Medicare Diagnosis Changes - page 3

Hi All, I got the following message from NAHC regarding proposed CMS changes: NAHC is reporting that in the CMS Open Door Forum held on May 8, CMS indicated thatin the future they will be... Read More

  1. by   SuesquatchRN
    Again, we disagree that simple old age requires skilled intervention.
  2. by   PamRNinTX
    First of all, CMS is not denying Dementia as a terminal diagnosis - if coded properly. We use Senile Degenerate Brain for our Dementia DX. Secondly, I disagree with CMS's clarification that AFTT and Debility are "ill defined" as a terminal DX and therefore should not be submitted on claims as the primary DX. Our MAC, Palmetto, has been fighting this with CMS so we'll see... the definition of AFTT includes a disease process by which death is expected within 6 months. We had a patient who we were admitting, who was inpatient, dying, and had NO co-morbidities other than Debility. We used Debility and are prepared to appeal if the claim is denied.

    Another interesting clarification by CMS, is that AFTT and Debility can be listed as secondary conditions - so, if your patient does not quite meet the criteria for Dementia, but has AFTT, then you probably have a patient who is hospice appropriate because of the AFTT as secondary.

    Lastly, keep in mind that Hospice is a benefit. Recently published studies have proven that hospice patients reduce Medicare and Medicaid costs due to significantly fewer hospital stays or ER visits.
  3. by   Stella1688
    Just curious, who decided on coding "senile degenerative brain" for dementia? Is there any documentation that this is a better coding choice than just regular dementia, or was it just a company decision? I appreciate your input
  4. by   Stella1688
    I'm more curious on everyone's views on dementia as a terminal diagnosis. I think most of us agree that debility is way overused. What about the patient with advanced dementia that can no longer swallow and continues to aspirate, has had a >10% weight loss, needs pain and/or resp distress med management and FAST scale worse than 7A? Are you all still admitting these patients under a primary of dementia if they have no other qualifying conditions?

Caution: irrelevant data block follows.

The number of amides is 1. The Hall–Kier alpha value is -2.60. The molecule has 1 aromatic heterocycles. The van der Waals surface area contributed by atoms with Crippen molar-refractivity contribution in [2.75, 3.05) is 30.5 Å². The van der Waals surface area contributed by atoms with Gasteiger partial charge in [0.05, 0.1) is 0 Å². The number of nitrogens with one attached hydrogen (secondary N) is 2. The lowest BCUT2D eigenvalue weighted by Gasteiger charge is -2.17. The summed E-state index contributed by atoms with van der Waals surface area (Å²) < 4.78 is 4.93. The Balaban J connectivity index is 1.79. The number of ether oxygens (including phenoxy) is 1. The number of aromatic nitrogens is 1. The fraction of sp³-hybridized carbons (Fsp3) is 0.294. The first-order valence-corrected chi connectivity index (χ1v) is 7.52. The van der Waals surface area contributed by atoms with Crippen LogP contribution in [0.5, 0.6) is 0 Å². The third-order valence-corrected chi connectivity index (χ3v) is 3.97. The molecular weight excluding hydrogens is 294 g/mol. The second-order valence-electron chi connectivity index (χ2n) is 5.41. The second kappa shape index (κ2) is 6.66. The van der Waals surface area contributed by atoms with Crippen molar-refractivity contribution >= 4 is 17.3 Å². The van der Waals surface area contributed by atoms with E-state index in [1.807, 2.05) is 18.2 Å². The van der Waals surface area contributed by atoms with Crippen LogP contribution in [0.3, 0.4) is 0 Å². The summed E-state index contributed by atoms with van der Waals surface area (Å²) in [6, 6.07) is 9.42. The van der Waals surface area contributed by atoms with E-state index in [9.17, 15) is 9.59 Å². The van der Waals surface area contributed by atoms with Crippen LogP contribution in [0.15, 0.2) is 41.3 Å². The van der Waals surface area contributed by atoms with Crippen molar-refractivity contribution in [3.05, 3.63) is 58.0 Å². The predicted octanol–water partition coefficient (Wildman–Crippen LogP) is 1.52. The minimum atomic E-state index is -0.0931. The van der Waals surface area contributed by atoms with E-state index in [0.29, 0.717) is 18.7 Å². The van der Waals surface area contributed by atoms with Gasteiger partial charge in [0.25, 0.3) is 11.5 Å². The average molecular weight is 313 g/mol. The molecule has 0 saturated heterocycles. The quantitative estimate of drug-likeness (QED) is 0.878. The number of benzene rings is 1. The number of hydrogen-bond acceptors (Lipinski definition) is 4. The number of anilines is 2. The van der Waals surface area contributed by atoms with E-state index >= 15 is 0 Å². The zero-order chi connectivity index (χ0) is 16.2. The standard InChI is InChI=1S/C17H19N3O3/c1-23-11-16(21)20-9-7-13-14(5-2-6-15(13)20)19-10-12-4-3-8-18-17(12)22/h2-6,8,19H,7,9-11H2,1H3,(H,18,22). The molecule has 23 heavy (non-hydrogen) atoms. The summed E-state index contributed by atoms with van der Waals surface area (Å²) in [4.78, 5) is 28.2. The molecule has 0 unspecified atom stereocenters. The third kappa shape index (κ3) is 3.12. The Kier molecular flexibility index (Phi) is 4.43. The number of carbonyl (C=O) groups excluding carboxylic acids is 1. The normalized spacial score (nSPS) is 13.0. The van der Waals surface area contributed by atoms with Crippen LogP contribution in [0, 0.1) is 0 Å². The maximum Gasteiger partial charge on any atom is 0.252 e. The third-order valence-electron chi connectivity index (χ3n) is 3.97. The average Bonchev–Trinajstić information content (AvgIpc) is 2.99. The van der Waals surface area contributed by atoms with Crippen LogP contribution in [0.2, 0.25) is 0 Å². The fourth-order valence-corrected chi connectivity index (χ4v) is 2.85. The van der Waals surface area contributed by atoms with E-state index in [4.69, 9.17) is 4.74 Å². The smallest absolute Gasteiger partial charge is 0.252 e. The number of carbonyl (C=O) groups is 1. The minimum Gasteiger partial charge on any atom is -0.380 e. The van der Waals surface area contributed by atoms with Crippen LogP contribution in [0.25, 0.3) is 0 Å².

5. by   Kabin
    For sure. Depending on the admission nurse, sometimes our company admits PPS 70 dementia patients. It never makes sense to me.
  6. by   NC29mom
    Quote from Kabin
    For sure. Depending on the admission nurse, sometimes our company admits PPS 70 dementia patients. It never makes sense to me.
    I'd be leary signing my name to an admission of a dementia pt with a pps of 70%
  7. by   PamRNinTX
    In Answer to Stella1688. Our MAC is Palmetto and the current LCD includes:

    "ICD-9 Codes that Support Medical Necessity
    331.11 PICK'S DISEASE
  8. by   SuesquatchRN
    We still admist for straight dementia. I think many folks with ES dementia are not hospice appropriate but they meet CMS criteria. What is really needed is more education, in nursing and medical school, about EOL issues and their management. Many things should be easily managed with hospice-specific intervention.
  9. by   Stella1688
    Thanks PamRNinTX, I have often used 294.21 or 331.0 if their chart specifically says Alzheimers. It seems like Senile Degeneration of Brain is a safe bet though.
  10. by   Stella1688
    I would be leery too! That is still quite functional and inappropriate for a dementia primary dx
  11. by   Stella1688
    Hi SuesquatchRN...just to put this out there, there is a bill in congress requesting increased funding for hospice and palliative education to be mandatory in all accredited medical and nursing schools. It has a poor chance of passing but sometimes it helps to write your state rep in support of the bill. Here's the link of you are interested Text of H.R. 1339: Palliative Care and Hospice Education and Training Act (Introduced version) -